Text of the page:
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  • Meeting abstract
  • Open Access

Work of breathing imposed by different ventilators under hyperbaric conditions

  • 1,
  • 1 and
  • 1
Critical Care19982 (Suppl 1) :P106

https://doi.org/10.1186/cc235

  • Published:

Keywords

  • Pressure Support
  • Spontaneous Breathing
  • Pressure Support Ventilation
  • Lung Model
  • Pleural Pressure

Introduction

The continuous increase in gas density caused by compression is likely to affect the work of spontaneous breathing (WOB) under hyperbaric conditions. In intubated patients breathing spontaneously through demand flow ventilator systems WOB is additionally influenced by the WOB component imposed by the ventilator (WOBimp). Since the gas density dependent components of the ventilators available (eg inspiratory and expiratory valves) have been designed for use under normobaric conditions, WOBimp may differ significantly with increasing ambient pressure. Our aim was to analyze WOB as well as WBimp with four different ventilators under hyperbaric conditions in a lung model study.

Methods

spontaneous breathing was simulated by the electromechanical lung model LS 1500 (Drägerwerk AG, Germany) consisting of a motor driven bellows. Lung model settings were: spontaneous tidal volume (VT) = 500 ml, respiratory rate (f) = 20/min, compliance of the respiratory system (CRS) = 50 ml/cm H2O and resistance (R) = 5 cm H2O×s/l. The ventilators EVITA-4, Microvent, Oxylog 2000 HBO (Drägerwerk AG, Germany) and Servo ventilator 900C (Siemens-Elema, Sweden) were tested in the modes CPAP (0 cm H2O) and Pressure Support Ventilation (PSV, 5 and 10 cm H2O over CPAP except of the Oxylog 2000 HBO that do not provide a PSV-mode) under 5 (1, 1.3, 1.6, 1.9 and 2.8 ATA, EVITA-4 and Oxylog 2000 HBO) or 6 (additionally 6 ATA, Servo ventilator 900 C and Microvent) different atmospheric pressure conditions respectively. The motor driving electrical signal modulated by the linear displacement of the bellows was used as pleural pressure (Ppl), the displacement of the bellows as flow (V) signal. Airway pressure (Paw) was measured inside the bellows. WOB and WOBimp were calculated by integration of the inspiratory Ppl and Paw drop over V respectively.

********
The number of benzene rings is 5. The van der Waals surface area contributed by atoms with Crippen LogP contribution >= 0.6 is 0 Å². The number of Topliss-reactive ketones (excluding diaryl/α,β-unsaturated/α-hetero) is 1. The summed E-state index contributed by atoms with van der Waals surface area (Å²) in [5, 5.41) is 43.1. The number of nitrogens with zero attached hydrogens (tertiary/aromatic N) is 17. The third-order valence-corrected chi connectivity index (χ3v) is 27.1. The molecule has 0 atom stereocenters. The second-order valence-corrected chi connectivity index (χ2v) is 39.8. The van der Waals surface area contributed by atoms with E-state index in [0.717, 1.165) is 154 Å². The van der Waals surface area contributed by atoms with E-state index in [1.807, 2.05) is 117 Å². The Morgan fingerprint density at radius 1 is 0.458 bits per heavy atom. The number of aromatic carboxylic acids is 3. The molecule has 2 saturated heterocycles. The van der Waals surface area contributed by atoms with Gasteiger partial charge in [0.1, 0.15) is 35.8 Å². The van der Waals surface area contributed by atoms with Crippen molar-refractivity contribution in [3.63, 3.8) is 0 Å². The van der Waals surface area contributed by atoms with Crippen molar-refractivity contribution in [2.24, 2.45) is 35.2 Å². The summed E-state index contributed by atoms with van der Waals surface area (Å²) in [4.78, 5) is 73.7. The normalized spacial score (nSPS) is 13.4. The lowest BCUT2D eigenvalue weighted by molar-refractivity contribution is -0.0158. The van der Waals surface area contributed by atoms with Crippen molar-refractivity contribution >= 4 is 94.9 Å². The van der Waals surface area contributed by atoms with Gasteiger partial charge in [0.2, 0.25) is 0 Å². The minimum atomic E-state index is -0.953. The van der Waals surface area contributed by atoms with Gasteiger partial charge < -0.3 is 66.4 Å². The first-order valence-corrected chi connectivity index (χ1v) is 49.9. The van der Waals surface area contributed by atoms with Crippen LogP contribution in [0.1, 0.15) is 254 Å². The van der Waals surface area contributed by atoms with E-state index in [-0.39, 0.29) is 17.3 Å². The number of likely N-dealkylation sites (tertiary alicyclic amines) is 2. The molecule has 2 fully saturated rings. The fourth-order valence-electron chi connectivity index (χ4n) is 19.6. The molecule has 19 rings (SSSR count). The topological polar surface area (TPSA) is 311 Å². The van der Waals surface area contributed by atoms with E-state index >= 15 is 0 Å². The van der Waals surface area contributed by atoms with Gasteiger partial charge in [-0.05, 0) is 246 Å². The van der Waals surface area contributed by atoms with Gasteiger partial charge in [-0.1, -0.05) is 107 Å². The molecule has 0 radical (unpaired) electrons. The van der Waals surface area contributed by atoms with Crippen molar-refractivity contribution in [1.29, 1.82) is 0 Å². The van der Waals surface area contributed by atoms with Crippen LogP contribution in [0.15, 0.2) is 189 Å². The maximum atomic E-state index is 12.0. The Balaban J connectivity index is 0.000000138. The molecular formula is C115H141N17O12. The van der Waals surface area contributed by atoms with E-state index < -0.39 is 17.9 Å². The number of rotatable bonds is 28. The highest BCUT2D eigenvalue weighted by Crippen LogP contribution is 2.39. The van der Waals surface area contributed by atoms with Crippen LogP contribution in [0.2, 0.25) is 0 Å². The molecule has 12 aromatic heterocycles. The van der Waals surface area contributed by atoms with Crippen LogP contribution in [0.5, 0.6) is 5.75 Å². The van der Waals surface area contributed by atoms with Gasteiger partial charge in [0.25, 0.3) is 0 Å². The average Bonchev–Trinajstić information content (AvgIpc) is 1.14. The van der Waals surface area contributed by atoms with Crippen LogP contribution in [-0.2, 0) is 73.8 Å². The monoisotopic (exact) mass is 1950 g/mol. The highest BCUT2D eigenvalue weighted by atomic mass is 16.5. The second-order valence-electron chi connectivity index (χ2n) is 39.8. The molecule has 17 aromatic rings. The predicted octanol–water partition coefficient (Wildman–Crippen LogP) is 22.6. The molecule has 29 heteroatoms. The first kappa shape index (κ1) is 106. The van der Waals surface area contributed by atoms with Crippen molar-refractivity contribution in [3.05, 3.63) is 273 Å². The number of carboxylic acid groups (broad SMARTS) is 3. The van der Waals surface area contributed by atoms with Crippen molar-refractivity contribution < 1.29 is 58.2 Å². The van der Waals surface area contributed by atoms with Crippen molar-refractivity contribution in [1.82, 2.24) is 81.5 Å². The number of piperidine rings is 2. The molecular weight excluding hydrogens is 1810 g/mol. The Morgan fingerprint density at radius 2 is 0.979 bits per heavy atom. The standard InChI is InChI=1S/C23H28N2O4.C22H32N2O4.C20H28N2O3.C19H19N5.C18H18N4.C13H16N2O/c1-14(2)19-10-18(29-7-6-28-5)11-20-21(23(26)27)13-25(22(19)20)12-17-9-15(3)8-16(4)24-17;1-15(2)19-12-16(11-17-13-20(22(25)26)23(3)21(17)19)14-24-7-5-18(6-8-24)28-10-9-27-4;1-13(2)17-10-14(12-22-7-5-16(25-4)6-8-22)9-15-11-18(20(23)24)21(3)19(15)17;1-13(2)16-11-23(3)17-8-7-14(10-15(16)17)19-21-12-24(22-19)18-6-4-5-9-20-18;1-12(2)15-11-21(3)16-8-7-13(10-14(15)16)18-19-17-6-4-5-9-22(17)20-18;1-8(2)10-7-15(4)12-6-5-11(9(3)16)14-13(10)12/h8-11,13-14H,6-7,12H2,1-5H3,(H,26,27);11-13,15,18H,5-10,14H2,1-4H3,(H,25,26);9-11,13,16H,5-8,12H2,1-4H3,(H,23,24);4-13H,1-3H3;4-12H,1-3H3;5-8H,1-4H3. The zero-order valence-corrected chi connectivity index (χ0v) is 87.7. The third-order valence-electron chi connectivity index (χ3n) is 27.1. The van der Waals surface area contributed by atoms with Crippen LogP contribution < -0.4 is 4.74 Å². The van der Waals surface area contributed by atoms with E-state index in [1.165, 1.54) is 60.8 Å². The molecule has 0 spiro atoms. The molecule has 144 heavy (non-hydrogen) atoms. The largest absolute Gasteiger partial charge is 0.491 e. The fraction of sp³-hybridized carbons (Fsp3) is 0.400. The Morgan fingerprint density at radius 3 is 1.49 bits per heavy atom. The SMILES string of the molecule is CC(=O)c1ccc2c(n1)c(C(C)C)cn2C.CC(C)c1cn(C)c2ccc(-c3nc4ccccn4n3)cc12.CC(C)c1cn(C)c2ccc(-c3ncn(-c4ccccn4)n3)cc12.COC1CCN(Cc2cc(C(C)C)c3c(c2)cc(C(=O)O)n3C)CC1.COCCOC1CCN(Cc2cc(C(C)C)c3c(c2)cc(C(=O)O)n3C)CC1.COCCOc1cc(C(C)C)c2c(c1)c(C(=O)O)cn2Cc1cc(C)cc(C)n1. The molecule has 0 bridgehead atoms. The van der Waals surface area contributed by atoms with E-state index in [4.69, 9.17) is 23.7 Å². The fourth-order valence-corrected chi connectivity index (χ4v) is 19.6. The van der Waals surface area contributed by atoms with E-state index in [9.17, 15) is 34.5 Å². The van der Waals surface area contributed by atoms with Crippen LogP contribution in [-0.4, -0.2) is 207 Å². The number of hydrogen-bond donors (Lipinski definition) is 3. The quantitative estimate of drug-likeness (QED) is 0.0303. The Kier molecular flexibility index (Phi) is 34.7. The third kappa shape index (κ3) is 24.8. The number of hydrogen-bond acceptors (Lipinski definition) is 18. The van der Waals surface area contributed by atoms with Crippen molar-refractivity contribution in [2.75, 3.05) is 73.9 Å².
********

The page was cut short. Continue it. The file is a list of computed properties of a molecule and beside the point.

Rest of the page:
Results

Conclusion

WOB and WOBimp, increased significantly with atmospheric pressure. Due to the marked differences between the ventilators the properties of each one needs to be known in order to assess the impact on WOB.

Declarations

Acknowledgement

We thank Drägerwerk AG, Germany for kindly providing us the lung simulator LS 1500.

Authors’ Affiliations

(1)
Sektion Anästhesiologische Pathophysiologie und Verfahrensentssuklung, Department of Anesthesiology, University of Ulm, Germany

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